Africa: Africa’s International Bandwidth Reaches 3 Tbps In 2014, On Target For 4.5 Tbps By Dec 2015

Africa’s international Internet bandwidth reached the 3 Tbps mark by December 2014, according to the seventh annual edition of the Africa Telecom Transmission Map published by Hamilton Research. Africa previously reached the 2 Tbps mark in December 2013, 1 Tbps in mid 2012, 500 Gbps in December 2010, and 100 Gbps during 2008. All of Africa’s international bandwidth is supplied by submarine cables, terrestrial networks connected to submarine cables, or satellite.

At current growth rates, Africa’s international bandwidth will reach 4.5 Tbps by the end of 2015. Already by June 2015, Kenya had reached 789 Gbps according to the Communications Authority, an annual increase of 80.8% compared to 436 Gbps in June 2014 (see Kenya: Kenya’s International Bandwidth Reaches 789 Gbps, June 2015). Egypt meanwhile reached 632 Gbps by June 2015 according to MCIT, an annual increase of 72.8% compared to 366 Gbps in June 2014 (see Egypt: Egypt’s International Bandwidth Reaches 631.63 Gbps, June 2015).

By December 2014, Africa’s total international Internet bandwidth reached 3.012 Tbps, a 48% increase compared to 2013. This total of 3.012 Tbps was split between Sub-Saharan Africa, which increased by 47% to reach 1.681 Tbps, and North Africa which increased by 49% to reach 1.330 Tbps. Excluding Kenya, which reached 498 Gbps in 2014 according to the Communications Authority (CA), the total bandwidth for other countries in Sub-Saharan Africa increased by 52% to reach 1.183 Tbps in December 2014.

Of the total bandwidth of 1.681 Tbps in Sub-Saharan Africa by December 2014, 1.559 Tbps was supplied directly by submarine cable. There is plenty of room for future growth: this figure of 1.559 Tbps is still a fraction of the total design capacity that is potentially now available on the 18 submarine cables serving the region in December 2014. The total design capacity has increased both with the introduction of new submarine cable systems, from 7 operational cables in 2008 and 13 in 2011, and with the upgrading of capacity on existing systems from 2.5G and 10G wavelength technology to 40G and 100G.

Click here for larger view. To order your copy of the 2015/6 Africa Telecom Transmission Map click here.

The 2015/6 Africa Telecom Transmission Map is sponsored by Liquid Telecom. Acknowledgements: We would like to thank the dozens of network operators for providing information, and the following organisations for their input and advice into the research and production of this map: Africa Analysis, Balancing Act, ECCAS, ECOWAS, Europa Technologies, Liquid Telecom, WIOCC and the World Bank.

Terrestrial Cross Border Traffic Increases By 87%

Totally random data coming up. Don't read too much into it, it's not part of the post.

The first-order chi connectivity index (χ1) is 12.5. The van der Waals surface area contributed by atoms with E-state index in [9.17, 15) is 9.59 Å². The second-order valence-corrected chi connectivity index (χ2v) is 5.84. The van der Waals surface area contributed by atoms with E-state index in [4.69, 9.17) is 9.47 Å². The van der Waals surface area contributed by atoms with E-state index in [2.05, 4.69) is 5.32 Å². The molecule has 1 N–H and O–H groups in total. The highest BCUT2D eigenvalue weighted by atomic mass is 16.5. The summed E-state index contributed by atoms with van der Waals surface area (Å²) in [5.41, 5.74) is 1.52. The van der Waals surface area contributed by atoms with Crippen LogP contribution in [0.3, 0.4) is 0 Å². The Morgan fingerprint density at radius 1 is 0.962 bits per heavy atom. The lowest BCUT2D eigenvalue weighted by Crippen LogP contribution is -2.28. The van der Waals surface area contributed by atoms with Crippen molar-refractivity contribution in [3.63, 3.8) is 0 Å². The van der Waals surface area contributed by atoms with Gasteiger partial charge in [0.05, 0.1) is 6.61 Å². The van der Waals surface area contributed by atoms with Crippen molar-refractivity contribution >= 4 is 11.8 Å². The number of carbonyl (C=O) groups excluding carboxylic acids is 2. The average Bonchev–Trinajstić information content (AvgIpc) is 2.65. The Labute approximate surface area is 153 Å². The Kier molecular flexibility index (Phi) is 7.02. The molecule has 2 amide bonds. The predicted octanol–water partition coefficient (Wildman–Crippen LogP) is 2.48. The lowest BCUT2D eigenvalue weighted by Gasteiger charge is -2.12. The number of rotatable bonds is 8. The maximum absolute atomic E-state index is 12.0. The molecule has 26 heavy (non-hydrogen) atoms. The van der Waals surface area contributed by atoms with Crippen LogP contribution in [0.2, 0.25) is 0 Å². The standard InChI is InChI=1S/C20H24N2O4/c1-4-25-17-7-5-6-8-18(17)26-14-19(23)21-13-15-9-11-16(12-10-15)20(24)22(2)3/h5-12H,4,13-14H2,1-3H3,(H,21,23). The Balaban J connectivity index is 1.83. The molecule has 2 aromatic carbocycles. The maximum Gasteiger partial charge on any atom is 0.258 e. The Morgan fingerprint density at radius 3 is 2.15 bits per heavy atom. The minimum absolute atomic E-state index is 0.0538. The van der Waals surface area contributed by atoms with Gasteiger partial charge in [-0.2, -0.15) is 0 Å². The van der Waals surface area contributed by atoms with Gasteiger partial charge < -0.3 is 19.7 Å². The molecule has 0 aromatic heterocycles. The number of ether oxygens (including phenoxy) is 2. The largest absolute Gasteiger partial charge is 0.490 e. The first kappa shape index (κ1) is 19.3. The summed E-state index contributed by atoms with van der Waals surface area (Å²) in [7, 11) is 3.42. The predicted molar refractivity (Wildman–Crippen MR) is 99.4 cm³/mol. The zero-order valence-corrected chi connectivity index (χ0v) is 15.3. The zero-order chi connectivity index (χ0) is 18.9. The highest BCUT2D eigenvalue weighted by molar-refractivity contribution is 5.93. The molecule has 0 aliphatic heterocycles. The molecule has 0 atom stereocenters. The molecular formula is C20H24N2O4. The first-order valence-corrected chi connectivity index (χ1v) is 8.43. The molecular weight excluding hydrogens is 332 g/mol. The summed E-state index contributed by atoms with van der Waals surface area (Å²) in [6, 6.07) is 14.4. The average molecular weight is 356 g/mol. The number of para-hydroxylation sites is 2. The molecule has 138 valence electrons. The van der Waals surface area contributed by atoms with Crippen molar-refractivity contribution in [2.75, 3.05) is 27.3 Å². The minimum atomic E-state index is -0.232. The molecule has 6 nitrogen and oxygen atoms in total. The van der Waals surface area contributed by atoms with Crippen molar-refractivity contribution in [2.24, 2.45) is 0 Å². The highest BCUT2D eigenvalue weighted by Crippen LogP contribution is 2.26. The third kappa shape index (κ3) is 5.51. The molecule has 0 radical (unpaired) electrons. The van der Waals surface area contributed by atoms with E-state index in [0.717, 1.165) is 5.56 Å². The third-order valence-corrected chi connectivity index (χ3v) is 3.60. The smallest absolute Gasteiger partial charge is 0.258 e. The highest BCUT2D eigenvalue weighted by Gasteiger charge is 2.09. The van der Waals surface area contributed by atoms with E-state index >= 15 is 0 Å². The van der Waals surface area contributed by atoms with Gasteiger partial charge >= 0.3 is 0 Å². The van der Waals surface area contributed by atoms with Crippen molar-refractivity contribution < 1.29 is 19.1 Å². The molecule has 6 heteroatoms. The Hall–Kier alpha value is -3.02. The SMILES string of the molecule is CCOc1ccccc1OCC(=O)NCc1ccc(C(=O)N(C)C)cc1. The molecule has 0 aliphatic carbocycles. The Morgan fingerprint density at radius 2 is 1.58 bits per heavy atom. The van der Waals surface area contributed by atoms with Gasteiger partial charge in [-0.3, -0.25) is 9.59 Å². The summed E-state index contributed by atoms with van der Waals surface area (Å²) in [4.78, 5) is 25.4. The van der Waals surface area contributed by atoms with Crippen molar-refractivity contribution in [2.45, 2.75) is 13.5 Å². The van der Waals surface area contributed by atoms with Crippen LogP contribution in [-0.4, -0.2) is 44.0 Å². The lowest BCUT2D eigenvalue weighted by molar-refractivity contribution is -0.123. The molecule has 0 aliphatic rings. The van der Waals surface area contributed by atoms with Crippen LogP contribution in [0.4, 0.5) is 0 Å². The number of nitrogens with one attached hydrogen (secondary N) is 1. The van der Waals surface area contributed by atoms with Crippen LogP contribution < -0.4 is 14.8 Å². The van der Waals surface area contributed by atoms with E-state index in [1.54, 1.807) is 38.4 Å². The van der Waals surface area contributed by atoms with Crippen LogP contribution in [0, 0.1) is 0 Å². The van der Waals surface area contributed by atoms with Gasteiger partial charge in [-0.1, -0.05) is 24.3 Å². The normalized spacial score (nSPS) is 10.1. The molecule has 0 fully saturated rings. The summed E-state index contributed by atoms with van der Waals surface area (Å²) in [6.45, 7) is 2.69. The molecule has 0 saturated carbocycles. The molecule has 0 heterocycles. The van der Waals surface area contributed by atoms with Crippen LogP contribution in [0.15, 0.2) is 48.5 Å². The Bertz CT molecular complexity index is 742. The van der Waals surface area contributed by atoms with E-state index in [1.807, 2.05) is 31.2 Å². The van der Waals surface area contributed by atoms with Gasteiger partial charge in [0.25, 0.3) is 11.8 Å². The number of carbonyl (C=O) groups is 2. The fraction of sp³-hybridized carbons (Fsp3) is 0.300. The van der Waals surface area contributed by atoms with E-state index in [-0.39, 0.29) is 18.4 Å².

Of the total bandwidth of 1.681 Tbps in Sub-Saharan Africa by December 2014, 116.4 Gbps was supplied by terrestrial cross-border fibre networks connected to submarine cables. The completion of new cross-border links, and the expansion of capacity on others, has seen the volume of intra-regional traffic backhauled to submarine cable landing points increase by 87% to reach 116.4 Gbps by December 2014. This compares to 62.2 Gbps in 2013, 42.8 Gbps in 2012, 33.5 Gbps in 2011, 19.4 Gbps in 2010, 10.5 Gbps in 2009, 4.1 Gbps in 2008, 747 Mbps in 2007, 362 Mbps in 2006 and 33 Mbps in 2005.

These terrestrial backhaul networks are delivering much greater bandwidth to those countries which do not have their own submarine cable landing point. Landlocked Mali’s international Internet bandwidth reached 16.880 Gbps in December 2014, a 493% increase compared to 2.849 Gbps in December 2013 (see Mali: Mali’s International Bandwidth Reaches 16.880 Gbps, December 2014). Ethiopia reached 27.3 Gbps in December 2014, a 214% increase compared to 8.686 Gbps in 2013 (see Ethiopia: Ethio Telecom’s International Bandwidth Reaches 27.3 Gbps During 2014). And Zimbabwe reached 13.860 Gbps in December 2014, a 53% increase compared to 9.060 Gbps in 2013 (see Zimbabwe: Zimbabwe’s International Bandwidth Increases by 53% During 2014). However, while some landlocked countries saw rapid growth during 2014, others have seen lower growth than in previous years, including Rwanda (5.737 Gbps, a 15% increase compared to 4.997 Gbps in 2013), Malawi (2.080 Gbps, an 8% increase) and Uganda (13.820 Gbps, a 5% increase).

About Us

Hamilton Research is a specialist provider of research, analysis and GIS cartographic services for telecom markets in Africa and other developing regions. We undertake customised research and consulting projects for a range of clients, with projects ranging from the research and production of maps-to-order and the development of market metrics.


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